After collecting a history, your vet will perform a physical exam of your dog. In addition to evaluating all of your dog’s organ systems, your veterinarian will carefully assess your dog’s skin and ears. She will note any lesions as well as their location since the distribution of skin lesions gives us hints about possible underlying conditions. Examination of the skin gives your vet the opportunity to look for things like fleas and broken hairs, which may indicate itching.
Using the information from your dog’s history and physical exam findings, your veterinarian will prioritize which diagnostic tests are indicated. She will recommend certain tests based on the most likely possible disease processes she suspects. In cases of dog seborrhea, your vet will likely recommend skin cytology to check for secondary infections. Other tests your veterinarian may recommend include a skin scraping to look for mites, fungal and bacterial skin cultures, bloodwork and urine tests to assess for systemic disease, and a skin biopsy if there is a concern for immune-mediated disease or cancer.
On rare occasions, all of these tests may be normal. In these cases, when all or most of the possible causes of secondary seborrhea are excluded, your veterinarian may diagnose your dog with primary seborrhea. A diagnosis of primary seborrhea essentially means that no other disease process could be identified which could be causing your dog’s skin abnormalities. And as such, it is suspected that your dog’s skin changes are due to the skin renewal process itself.
Treatment for Seborrhea in Dogs
Any secondary infections that are identified should be treated with topical and/or oral therapies as appropriate. It is important to treat any secondary infections since these infections can cause significant itching and discomfort.
If an underlying cause of seborrhea is identified, it should be treated accordingly. For example, a dog diagnosed with hypothyroidism may require thyroid hormone supplementation while a dog with vitamin A-responsive dermatosis should be treated with vitamin A.
Regardless of the underlying cause, all dogs with seborrhea should be bathed regularly with medicated, anti-seborrheic shampoo. Anti-seborrheic shampoos serve a few different functions in dog seborrhea treatment. They are keratolytic, meaning they encourage the top layer of dead skin to shed. Anti-seborrheic shampoos are also keratoplastic, which means they help correct the rate of skin turnover so that flaky, dead skin is not produced as quickly.
These medicated shampoos sometimes have additional benefits depending on what ingredients they contain. For example, they may have ingredients aimed at reducing bacteria or yeast. These shampoos may also have hydrating ingredients, which may be useful for dogs with seborrhea sicca. Alternatively, there are anti-seborrheic shampoos designed for seborrhea oleosa, which instead contain ingredients that degrease the skin and coat.
When I prescribe medicated shampoos to pet owners, the most important aspect I emphasize is contact time. Many of the active ingredients in these medicated shampoos are only effective if they are in contact with the skin for a certain amount of time. I recommend waiting at least 10 minutes before rinsing off the shampoo. I understand that 10 minutes may seem like a long time. Thus, I recommend using treats or a lick mat with peanut butter to distract your dog until the 10 minutes are up.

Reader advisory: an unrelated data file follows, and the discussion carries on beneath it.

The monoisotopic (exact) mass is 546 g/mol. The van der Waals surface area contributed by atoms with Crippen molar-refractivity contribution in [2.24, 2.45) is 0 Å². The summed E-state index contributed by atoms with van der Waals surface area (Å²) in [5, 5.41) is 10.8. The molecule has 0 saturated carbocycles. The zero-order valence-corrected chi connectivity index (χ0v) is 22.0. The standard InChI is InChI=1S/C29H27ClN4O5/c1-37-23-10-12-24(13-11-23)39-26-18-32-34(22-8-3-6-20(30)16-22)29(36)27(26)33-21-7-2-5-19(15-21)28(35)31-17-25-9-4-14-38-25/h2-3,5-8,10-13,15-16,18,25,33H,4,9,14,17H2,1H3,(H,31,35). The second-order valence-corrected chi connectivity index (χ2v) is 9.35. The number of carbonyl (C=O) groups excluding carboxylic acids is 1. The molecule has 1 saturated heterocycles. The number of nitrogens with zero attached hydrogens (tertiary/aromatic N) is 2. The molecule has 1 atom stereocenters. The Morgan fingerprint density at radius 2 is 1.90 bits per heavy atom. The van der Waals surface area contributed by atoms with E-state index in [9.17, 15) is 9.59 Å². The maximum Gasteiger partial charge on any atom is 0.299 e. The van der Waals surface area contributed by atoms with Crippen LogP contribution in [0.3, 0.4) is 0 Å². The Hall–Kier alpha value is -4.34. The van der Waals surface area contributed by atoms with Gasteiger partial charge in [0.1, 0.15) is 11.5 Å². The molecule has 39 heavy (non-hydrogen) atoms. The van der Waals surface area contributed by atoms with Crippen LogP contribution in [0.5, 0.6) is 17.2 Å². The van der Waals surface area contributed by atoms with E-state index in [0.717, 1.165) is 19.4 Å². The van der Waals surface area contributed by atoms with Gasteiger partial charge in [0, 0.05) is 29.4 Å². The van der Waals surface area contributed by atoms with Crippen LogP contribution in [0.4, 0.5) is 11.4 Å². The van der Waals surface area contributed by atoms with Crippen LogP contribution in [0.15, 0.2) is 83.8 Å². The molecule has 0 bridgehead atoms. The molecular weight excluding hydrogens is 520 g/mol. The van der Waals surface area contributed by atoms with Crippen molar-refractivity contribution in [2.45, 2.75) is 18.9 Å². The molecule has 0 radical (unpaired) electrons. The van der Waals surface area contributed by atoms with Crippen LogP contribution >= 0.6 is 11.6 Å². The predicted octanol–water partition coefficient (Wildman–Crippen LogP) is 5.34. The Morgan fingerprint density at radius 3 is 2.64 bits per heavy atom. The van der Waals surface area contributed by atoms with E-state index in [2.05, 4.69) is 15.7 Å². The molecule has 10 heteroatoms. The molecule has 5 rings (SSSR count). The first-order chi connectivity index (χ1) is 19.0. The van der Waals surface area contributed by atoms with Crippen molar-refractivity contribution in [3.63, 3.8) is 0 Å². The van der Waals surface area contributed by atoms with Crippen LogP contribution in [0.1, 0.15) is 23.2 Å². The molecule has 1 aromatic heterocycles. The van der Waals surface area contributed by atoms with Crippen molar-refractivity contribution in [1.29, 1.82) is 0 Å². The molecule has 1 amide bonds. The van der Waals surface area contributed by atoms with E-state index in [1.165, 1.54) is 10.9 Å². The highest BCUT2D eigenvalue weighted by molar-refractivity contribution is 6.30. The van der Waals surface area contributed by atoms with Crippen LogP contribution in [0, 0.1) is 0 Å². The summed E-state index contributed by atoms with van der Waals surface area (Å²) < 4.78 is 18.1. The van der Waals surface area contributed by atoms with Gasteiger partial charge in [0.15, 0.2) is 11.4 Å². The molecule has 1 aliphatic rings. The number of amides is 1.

So how frequently do you need to bathe a seborrheic dog? It really depends on the severity of that individual dog’s seborrhea and whether there are other issues such as secondary skin infections. Therefore, please defer to your veterinarian regarding how frequently to bathe your dog.
In general, you will need to bathe a dog with seborrhea more frequently than a dog with normal skin. But once the symptoms are well-managed, the frequency of baths can be reduced. However, I always prepare owners that if their dogs have any type of skin issue, including seborrhea, they will likely need to continue medicated baths fairly regularly as a long-term management strategy. This form of regular topical therapy acts as maintenance therapy to prevent their dogs’ seborrhea from flaring up again and leading to secondary skin infections.
In addition to topical therapy in the form of regular medicated baths, there are also a few systemic treatment options for canine seborrhea. For dogs with seborrhea sicca, essential fatty acid supplements may improve the dryness associated with their skin and hair coat. Although these supplements are available over the counter, you should always consult your veterinarian before administering any new supplements to your dog. I also always caution owners to introduce fatty acid supplements gradually because they can cause diarrhea.
There are a few other systemic treatment options available but they are only appropriate in certain situations. Therefore, if you are curious about other available treatment options, such as retinoids, I recommend asking your veterinarian if these are safe or relevant options for your canine companion.
Recovery of Skin Disease (Canine Seborrhea) in Dogs
When the underlying cause of a dog’s seborrhea can be identified, the prognosis is usually quite good. Many causes of secondary canine seborrhea can be treated and even cured completely. As long as the underlying disease can be well-managed, we can often significantly decrease or even eliminate a dog’s seborrheic symptoms.
Unfortunately, primary keratinization disorders are usually much more difficult to control. While many causes of secondary seborrhea can be treated, primary keratinization disorders are not typically cured. Instead, primary keratinization disorders require long-term management which can be frustrating and expensive. Thankfully, these forms of primary seborrhea are not very common.
If the underlying cause of a dog’s secondary seborrhea can be identified and treated successfully, then his seborrheic symptoms often improve significantly. But in cases of primary keratinization disorders, it can be extremely difficult to control seborrheic symptoms and lifelong therapy is often necessary. Fortunately, topical therapy with regular medicated baths is an effective strategy to manage the symptoms in dogs with seborrhea.
Environmental factors can trigger seborrheic dermatitis in dogs. For example, dry climates with low humidity may trigger the scaling seen with seborrhea, especially in dogs with the dry form of seborrhea (aka seborrhea sicca). Additionally, frequent bathing and grooming are also potential triggers.
If a dog has the oily form of seborrhea known as seborrhea oleosa, he may smell strongly of oil or grease. Dogs with seborrhea are more prone to secondary skin infections, which if present, typically exacerbate their canine seborrhea smell. For instance, dogs with yeast skin infections may have a musty odor or smell like moldy bread.